Oh, and a couple of other notes on the D4. The barrel has been said in a few places (such as the original French documentation shown on various websites) to be 217mm long. Not this example anyway. This barrel is 186mm long, and adding the larger-bored compensator which doesn't count as barrel it's 230mm, so no 217mm to be found here. Guess they made different-length models?

And I forgot to post a picture of the barrel before and after re-crowning. Well, after on the left, before on the right. The rifling is 6 shallow grooves, fairly wide, and appears clean and sharp throughout the length of the bore.



And I neglected to mention specific diameter for the brake step cut onto the barrel, should that be of interest to anyone. It's 0.435" diameter or 11mm, and 0.70" or about 18mm long, stepping down from the 0.50" barrel.

Ah, found yet another thing to make it worth editing this first post of mine here. A discovery! I was wondering about elevation adjustment, since the rear sight blade is windage-only and the front sight looked very simple and rather low. But then looking more closely at the front sight blade just now I thought hey, that slot looks like it might be deeper than it needs to be for such a small blade... I wondered if it was reversible, a two-height blade? So I loosened the screw, which turned out to be a short grub screw with the blade held by a pin in front. And the blade rotated freely! It's adjustable for elevation, swinging down to a level surface about 0.8mm above the brake and up as high as 5.5mm above. There's a deeply scribed line on the left hand side, seemingly the default elevation mark, at 3.5mm tall. Cool. I've never seen a vertically adjustable front sight before, at least not on a pistol.
 

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By the way El Mariachi; something about your lovely pictures was tickling in the back of my mind for a while since I posted my comments here about the Unique. Something that didn't quite jibe with your comment about the slide popping off a couple of times. Tonight while at my niece's birthday party I realised what it was; your slide release lever is set so as to release the slide when there's any upward force applied at the proper point in the slide's travel. Note the groove pointing approximately perpendicular to the slide's travel. That groove needs to be rotated into the slide at the right point to lock the slide down. You probably shouldn't be shooting it with this lever set in the unlocked condition. I don't suppose it's dangerous exactly, but the slide could jump off while you're pulling it back (and slightly upward) resulting in the pistol more or less coming apart in your hands while loaded, which probably isn't good. A bit fussy getting it locked but I found that by playing with trying to push the lever forward constantly while gradually moving the slide around that it eventually dropped into place without difficulty.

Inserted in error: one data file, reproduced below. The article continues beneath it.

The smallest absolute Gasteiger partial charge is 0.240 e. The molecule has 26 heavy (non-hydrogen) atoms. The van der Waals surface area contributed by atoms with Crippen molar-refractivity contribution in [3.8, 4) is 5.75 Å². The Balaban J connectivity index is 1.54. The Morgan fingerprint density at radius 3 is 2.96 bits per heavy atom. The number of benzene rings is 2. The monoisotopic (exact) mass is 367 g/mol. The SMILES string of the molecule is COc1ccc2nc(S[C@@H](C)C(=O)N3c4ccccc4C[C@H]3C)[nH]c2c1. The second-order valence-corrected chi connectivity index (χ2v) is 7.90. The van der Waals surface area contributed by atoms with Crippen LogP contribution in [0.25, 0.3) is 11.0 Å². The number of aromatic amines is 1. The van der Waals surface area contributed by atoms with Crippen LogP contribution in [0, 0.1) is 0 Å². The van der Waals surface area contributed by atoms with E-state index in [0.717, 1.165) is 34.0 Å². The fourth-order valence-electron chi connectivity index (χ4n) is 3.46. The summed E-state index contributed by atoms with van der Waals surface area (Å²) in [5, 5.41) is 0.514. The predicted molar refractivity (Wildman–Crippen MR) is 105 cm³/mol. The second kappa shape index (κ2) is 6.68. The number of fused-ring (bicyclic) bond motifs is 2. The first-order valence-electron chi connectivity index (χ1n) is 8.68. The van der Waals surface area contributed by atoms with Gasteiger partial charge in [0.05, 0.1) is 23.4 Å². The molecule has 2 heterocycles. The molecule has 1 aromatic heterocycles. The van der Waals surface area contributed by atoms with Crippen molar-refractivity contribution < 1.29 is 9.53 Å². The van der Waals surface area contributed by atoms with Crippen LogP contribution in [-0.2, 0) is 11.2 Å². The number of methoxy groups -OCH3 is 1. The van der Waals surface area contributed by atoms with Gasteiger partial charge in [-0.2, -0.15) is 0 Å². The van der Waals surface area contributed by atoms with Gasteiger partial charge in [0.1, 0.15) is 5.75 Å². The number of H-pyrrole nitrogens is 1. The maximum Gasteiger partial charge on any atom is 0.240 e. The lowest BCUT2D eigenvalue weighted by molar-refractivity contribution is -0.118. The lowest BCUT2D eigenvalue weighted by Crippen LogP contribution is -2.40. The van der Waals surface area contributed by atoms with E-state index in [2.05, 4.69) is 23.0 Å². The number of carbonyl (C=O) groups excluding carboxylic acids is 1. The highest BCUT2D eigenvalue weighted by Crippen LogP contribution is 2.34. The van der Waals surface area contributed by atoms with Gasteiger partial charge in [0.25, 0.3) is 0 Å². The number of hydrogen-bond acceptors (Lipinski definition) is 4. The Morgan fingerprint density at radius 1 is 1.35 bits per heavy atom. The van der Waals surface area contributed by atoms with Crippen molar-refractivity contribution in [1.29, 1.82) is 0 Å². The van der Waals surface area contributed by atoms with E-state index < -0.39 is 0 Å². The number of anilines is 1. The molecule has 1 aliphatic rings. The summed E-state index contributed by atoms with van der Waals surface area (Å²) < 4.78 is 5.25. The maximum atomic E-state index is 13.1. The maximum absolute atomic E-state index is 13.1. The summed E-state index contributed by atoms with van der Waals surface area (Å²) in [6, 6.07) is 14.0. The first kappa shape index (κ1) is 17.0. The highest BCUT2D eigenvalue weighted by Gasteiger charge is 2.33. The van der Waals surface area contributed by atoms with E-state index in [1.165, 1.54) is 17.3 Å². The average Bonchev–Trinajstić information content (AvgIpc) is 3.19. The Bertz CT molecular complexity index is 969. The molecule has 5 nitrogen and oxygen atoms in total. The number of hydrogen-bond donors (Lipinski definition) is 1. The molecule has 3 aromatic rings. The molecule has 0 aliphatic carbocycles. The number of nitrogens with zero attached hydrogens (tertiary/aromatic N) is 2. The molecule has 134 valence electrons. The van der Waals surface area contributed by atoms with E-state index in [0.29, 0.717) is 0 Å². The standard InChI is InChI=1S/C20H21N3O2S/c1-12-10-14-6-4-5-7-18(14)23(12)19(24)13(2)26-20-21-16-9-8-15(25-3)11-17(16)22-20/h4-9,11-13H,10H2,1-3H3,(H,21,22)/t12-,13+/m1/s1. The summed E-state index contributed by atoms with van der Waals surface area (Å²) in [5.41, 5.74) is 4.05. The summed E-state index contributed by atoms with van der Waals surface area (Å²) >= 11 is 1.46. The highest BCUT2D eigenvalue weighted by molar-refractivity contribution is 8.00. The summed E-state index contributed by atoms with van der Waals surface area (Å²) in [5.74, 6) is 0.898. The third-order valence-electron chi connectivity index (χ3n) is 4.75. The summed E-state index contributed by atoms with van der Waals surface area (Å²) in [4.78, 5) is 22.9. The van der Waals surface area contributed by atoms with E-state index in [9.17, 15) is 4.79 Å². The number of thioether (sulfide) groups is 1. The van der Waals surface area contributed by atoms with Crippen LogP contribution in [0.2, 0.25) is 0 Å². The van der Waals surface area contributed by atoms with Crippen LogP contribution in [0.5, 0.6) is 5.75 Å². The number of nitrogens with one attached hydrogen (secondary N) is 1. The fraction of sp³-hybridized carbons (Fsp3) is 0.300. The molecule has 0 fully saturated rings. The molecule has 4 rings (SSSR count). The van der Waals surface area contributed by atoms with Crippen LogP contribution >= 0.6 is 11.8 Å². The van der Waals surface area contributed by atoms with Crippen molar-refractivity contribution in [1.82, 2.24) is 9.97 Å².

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Hey all. Thanks for having this place. This thread is one of the best resources Google has found for me in hunting down information regarding my newly-acquired Unique D4. Mine's serial number 5274(xx) and in slightly rough shape in terms of finish, but mechanically nearly perfect. I've taken it down and cleaned and lubed everything, smoothed a few manufacturer-sharp corners and edges which were close to 'ouch' sharp (magazine edges top and bottom, a couple of switches on the pistol, compensator slot edges, etc) and the biggest problem with this one on initial inspection was that the bottom-rear of the compensator was slightly proud of the barrel crown. !!!